The control of the level of free radicals, prooxidants, and oxidation intermediates is used to protect the lipid components of food from oxidation. Free radical scavengers (FRS) inhibit lipid oxidation by reacting faster than unsaturated fatty acids with free radicals. They can react with peroxyl(LOO) or alkoxyl(LO) radicals in the following reaction:

Phenolic components are known to be good free radicals scavengers, as they donate a hydrogen atom, and the resulting radical has low energy due to its delocalization in the structure of phenol ring (Figure 2) [6].

Figure 2.

Delocalization of phenol radical [6].

The most commonly used synthetic antioxidants are substituted monophenolic compounds, such as 2,6-di-tert-butyl-4-hydroxytoluene (BHT), 2-tert-butyl-4-hydroxyanisole and 3-tert-butyl-4-hydroxyanisole (2- and 3-BHA), propyl gallate(PG) and tert-butyl hydroquinone (TBHQ). The addition of the antioxidant BHA prolongs the stability time of lipid-based foods (e.g., butter, fat, meat, dairy, vegetable oils) by a few months to a few years. BHT is less effective than BHA because two tertiary butyl groups sterically affect the radical reaction. PG is poorly soluble in water. It is less commonly used in the food industry because it binds Fe3+ ions and reduces them to their Fe2+ form. When this antioxidant is used in food, it must be combined with chelating agents (such as citrate) to prevent this phenomenon. TBHQ is one of the best antioxidants added to oil intended for frying. Unlike PG, it does not complex with iron and copper ions. According to European rules, the permitted amount of BHT, BHA, and PG in food is 100 μg/g of lipids [8]. BHA and BHT are very effective in their role, but are easily volatile and thermolabile, which makes their use limited [9]. Some studies have shown that the use of some antioxidants of synthetic origin has negative effects on human health due to the promotion of carcinogenesis [10, 11].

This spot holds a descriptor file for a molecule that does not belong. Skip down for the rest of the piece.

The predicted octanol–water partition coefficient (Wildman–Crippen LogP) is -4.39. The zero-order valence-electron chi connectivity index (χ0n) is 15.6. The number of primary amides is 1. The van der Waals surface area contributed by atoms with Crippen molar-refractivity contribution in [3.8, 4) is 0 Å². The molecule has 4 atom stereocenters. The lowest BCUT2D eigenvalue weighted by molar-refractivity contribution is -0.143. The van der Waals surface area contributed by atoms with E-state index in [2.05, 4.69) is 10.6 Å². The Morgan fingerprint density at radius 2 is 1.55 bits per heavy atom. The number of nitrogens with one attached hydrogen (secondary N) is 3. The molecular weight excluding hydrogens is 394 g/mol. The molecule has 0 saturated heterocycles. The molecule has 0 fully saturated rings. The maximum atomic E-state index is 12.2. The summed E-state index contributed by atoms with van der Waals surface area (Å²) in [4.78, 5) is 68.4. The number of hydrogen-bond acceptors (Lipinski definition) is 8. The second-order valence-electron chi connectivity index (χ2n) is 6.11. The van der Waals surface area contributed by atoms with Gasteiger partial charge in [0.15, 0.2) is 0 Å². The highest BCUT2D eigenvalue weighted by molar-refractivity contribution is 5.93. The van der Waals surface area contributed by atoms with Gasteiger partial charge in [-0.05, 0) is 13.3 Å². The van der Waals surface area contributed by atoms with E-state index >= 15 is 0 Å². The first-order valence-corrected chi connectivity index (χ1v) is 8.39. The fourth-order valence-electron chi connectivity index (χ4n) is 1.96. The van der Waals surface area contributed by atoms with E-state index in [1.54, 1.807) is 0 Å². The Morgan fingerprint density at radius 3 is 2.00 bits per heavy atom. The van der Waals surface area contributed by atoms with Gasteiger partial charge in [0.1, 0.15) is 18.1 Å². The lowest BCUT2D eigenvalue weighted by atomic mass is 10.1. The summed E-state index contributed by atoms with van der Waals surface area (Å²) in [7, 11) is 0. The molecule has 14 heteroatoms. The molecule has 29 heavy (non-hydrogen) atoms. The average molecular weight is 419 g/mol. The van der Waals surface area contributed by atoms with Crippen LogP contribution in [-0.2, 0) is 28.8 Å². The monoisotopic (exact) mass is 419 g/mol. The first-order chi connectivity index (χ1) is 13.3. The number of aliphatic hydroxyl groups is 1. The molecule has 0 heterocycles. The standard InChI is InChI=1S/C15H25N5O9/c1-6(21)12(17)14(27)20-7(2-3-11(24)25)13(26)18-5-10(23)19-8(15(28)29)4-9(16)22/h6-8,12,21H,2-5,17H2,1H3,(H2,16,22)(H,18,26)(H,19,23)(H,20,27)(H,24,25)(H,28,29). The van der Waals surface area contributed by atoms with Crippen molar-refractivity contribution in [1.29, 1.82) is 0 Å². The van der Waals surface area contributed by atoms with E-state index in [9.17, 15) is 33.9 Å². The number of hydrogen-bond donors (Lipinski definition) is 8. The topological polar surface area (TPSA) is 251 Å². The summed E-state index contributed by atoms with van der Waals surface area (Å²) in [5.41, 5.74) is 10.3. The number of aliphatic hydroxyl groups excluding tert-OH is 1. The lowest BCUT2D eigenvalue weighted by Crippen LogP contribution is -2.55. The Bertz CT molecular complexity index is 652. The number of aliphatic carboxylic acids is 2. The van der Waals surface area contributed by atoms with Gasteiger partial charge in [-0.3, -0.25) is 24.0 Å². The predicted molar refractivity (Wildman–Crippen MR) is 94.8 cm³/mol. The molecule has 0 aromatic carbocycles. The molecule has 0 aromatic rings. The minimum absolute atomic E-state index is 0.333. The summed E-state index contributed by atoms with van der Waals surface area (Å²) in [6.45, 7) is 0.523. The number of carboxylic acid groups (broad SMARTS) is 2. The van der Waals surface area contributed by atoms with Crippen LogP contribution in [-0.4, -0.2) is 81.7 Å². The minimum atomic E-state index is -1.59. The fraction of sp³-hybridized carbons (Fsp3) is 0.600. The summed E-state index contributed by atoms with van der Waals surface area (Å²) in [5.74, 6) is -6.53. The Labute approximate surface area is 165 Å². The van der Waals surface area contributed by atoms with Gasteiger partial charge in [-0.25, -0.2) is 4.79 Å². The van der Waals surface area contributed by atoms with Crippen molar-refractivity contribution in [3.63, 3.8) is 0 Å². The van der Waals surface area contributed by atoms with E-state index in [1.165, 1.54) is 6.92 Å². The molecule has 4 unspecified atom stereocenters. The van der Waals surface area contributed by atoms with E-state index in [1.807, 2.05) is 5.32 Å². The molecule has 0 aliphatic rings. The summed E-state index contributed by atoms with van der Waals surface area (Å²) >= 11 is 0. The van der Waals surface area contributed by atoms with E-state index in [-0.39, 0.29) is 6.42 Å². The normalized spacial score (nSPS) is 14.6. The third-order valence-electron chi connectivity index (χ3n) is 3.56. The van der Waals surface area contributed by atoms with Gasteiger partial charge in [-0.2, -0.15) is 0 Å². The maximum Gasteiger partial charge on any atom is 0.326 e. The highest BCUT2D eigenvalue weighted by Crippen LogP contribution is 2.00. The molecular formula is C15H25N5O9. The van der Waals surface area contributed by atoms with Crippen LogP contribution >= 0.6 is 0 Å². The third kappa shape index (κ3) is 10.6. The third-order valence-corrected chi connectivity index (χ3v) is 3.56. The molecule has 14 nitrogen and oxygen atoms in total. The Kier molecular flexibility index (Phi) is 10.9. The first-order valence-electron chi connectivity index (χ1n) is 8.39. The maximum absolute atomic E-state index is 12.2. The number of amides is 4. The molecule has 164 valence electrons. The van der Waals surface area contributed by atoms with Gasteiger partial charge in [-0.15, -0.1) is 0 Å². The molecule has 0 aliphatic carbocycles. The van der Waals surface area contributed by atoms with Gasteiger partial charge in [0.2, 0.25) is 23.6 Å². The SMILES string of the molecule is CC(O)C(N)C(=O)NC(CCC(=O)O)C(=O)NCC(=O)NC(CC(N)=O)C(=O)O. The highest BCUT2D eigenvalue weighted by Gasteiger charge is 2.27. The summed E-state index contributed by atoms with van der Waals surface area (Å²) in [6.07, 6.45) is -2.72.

For these reasons, there is a tendency to replace synthetic antioxidants, where possible, with non-toxic antioxidants of natural origin. More recently, essential oils have also been used as a substitute for synthetic antioxidants, in those food canning sectors where their use does not adversely affect product flavor [12].

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3. Antioxidant activity of essential oil components

In addition to oxidative damage and death of cells, tissue damage and various pathological conditions may be the consequence of oxidative stress. Numerous forms of malignant disease are thought to be the result of oxidative DNA damage and the resulting mutations. The negative impact of free radicals is believed to lead to various autoimmune diseases, diabetes, rheumatic diseases, cardiovascular disease and heart attack, kidney disease, infectious diseases, neurodegenerative diseases (Alzheimer’s disease), etc. The aging process itself is described as the process of accumulation of numerous oxidative damage accumulated over time.

Given that the oxidative stress is associated with the etiology and pathogenesis of many diseases, it is believed that eliminating the causes of oxidative stress may prevent or delay the occurrence of pathological changes and reduce the occurrence of diseases. Numerous studies show that regular intake of fruits, vegetables, grains, and beverages have a positive effect on diseases that are mediated by the activity of free radicals. Therefore, natural antioxidants – alone or in the form of extracts – may be useful in the treatment of such diseases. Thus, the reason for the great interest in researching the antioxidant activity of aromatic, medicinal, and edible plants [13].

In situations of disturbed homeostasis, as well as in the prevention of disease development, the intake of antioxidants in food may be of great importance. In this regard, essential oils, plant extracts, or their individual components with good antioxidant activity may be used. From a chemical point of view, essential oils are complex mixtures of a large number of compounds, which makes their activity difficult to test.